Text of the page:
Pakistan urges rethinking of US drone attacks | world | Hindustan Times
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Pakistan urges rethinking of US drone attacks

Pakistan wants the United States to rethink its use of drones to attack militant targets and has asked Washington to transfer the pilotless aircraft to Islamabad, Foreign Minister Mehmood Qureshi said. Pak's civilian Govt believes the US missile strikes have fanned an Islamist insurgency across northwest Pakistan, he said.

world Updated: Feb 26, 2009 07:45 IST

Pakistan wants the United States to rethink its use of drones to attack militant targets and has asked Washington to transfer the pilotless aircraft to Islamabad, the country's foreign minister said on Wednesday.

Foreign Minister Shah Mehmood Qureshi, visiting Washington to take part in the Obama administration's review of policy on Afghanistan and Pakistan, said he told US officials that "they have to review the strategy vis-a-vis drones."

Pakistan's civilian government, elected a year ago, believes the US missile strikes are counterproductive and have fanned an Islamist insurgency across northwest Pakistan, he said.

"They have carried out some successful strikes and taken out some high-value targets," Qureshi told the PBS network's "NewsHour with Jim Lehrer."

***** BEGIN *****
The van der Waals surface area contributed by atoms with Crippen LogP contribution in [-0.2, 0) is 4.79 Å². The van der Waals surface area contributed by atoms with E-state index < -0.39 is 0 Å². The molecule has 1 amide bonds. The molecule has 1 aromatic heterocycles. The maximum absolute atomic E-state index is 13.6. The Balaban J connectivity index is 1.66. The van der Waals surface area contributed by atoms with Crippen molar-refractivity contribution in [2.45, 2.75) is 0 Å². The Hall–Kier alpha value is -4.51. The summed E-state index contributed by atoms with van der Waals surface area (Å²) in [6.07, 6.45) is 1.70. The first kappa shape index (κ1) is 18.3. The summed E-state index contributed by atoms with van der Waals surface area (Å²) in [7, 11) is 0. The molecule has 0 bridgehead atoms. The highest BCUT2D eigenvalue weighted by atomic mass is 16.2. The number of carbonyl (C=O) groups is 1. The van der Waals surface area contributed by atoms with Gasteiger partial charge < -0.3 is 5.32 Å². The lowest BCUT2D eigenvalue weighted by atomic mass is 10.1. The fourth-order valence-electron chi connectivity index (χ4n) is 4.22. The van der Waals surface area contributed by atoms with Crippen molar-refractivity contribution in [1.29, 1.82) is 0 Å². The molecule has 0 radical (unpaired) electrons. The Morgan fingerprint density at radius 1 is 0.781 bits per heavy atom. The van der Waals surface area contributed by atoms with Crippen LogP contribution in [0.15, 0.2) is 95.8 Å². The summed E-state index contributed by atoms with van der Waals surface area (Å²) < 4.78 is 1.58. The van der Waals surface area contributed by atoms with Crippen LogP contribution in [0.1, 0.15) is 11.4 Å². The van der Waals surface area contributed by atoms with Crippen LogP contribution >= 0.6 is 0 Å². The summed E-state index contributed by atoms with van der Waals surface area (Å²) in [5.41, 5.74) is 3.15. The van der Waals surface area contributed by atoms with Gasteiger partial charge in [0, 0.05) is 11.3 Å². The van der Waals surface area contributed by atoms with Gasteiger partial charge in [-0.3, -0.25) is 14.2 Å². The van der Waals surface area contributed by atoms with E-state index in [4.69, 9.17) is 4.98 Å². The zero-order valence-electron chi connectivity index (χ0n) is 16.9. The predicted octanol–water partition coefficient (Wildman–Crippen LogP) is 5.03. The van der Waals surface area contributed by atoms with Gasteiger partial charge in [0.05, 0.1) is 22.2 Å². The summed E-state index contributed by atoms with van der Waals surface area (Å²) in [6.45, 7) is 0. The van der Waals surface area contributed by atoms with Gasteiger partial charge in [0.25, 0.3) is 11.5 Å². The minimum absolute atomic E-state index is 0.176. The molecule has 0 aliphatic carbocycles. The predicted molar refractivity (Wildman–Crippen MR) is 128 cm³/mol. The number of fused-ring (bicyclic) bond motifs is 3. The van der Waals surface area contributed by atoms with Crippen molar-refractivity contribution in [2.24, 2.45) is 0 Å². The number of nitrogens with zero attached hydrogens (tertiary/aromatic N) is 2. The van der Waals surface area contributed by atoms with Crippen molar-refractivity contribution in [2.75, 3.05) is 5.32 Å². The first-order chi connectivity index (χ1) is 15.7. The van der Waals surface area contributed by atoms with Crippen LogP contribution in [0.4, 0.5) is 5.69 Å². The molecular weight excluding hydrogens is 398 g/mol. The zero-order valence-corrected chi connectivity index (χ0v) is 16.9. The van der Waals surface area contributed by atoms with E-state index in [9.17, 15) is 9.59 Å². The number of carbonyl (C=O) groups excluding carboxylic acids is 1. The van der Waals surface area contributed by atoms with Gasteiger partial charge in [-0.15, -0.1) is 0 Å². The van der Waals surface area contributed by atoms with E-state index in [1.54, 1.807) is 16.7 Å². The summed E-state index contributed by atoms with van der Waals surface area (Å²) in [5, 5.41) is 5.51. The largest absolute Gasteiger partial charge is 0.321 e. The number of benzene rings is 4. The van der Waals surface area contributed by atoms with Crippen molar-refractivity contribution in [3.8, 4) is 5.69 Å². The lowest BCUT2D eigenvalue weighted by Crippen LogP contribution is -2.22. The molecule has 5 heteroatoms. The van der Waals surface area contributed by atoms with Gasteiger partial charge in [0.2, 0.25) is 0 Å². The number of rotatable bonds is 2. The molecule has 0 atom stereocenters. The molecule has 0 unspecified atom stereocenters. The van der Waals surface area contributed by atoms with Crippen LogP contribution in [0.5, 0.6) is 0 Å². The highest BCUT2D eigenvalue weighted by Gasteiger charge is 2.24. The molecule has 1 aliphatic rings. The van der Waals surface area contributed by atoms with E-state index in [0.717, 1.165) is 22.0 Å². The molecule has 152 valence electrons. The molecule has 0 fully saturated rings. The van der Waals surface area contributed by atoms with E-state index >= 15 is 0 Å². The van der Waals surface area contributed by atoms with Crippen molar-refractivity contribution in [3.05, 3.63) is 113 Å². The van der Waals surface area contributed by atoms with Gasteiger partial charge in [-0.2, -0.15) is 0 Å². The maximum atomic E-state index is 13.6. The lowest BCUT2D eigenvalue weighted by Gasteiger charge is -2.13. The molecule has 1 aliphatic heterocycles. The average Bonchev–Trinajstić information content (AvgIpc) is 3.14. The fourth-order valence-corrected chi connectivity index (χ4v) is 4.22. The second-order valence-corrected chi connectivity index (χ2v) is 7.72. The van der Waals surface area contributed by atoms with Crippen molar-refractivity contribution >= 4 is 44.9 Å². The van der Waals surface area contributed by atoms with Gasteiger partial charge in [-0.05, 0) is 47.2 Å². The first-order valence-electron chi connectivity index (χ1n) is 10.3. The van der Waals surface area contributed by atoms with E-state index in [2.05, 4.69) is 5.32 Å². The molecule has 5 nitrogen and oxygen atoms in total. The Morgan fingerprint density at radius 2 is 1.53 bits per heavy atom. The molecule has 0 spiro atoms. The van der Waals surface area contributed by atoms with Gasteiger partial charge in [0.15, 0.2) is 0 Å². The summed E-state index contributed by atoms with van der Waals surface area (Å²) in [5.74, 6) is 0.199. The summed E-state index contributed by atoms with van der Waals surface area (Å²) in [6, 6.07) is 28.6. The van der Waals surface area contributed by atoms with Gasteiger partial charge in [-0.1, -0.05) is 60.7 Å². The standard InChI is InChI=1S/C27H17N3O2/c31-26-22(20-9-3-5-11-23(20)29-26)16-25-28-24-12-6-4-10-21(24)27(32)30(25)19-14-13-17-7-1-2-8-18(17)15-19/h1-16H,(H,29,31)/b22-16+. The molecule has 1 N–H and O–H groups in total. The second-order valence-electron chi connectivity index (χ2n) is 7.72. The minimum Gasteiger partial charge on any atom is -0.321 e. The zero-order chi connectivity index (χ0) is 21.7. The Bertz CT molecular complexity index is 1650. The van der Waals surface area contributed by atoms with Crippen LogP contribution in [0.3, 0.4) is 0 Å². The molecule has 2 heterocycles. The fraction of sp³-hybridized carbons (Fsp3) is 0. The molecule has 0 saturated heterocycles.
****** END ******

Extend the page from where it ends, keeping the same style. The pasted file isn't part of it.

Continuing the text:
"At the same time, there is a collateral damage that is linked to the drones and that has alienated people there," he added.

Qureshi told PBS he had asked the United States to share drone technology.

"If they are a necessity, then ... we are suggesting that the technology be transferred to Pakistan and that will resolve quite a few issues with the people of Pakistan," he said, adding he had not received a reply to the request.

Qureshi and Afghan Foreign Minister Rangeen Dadfar Spanta are among delegations visiting Washington this week to take part in the review of US policy on the region.

The meetings in Washington follow President Barack Obama's decision last week to send an additional 17,000 troops to Afghanistan to battle Taliban insurgents, bringing US forces there to 55,000 by this summer.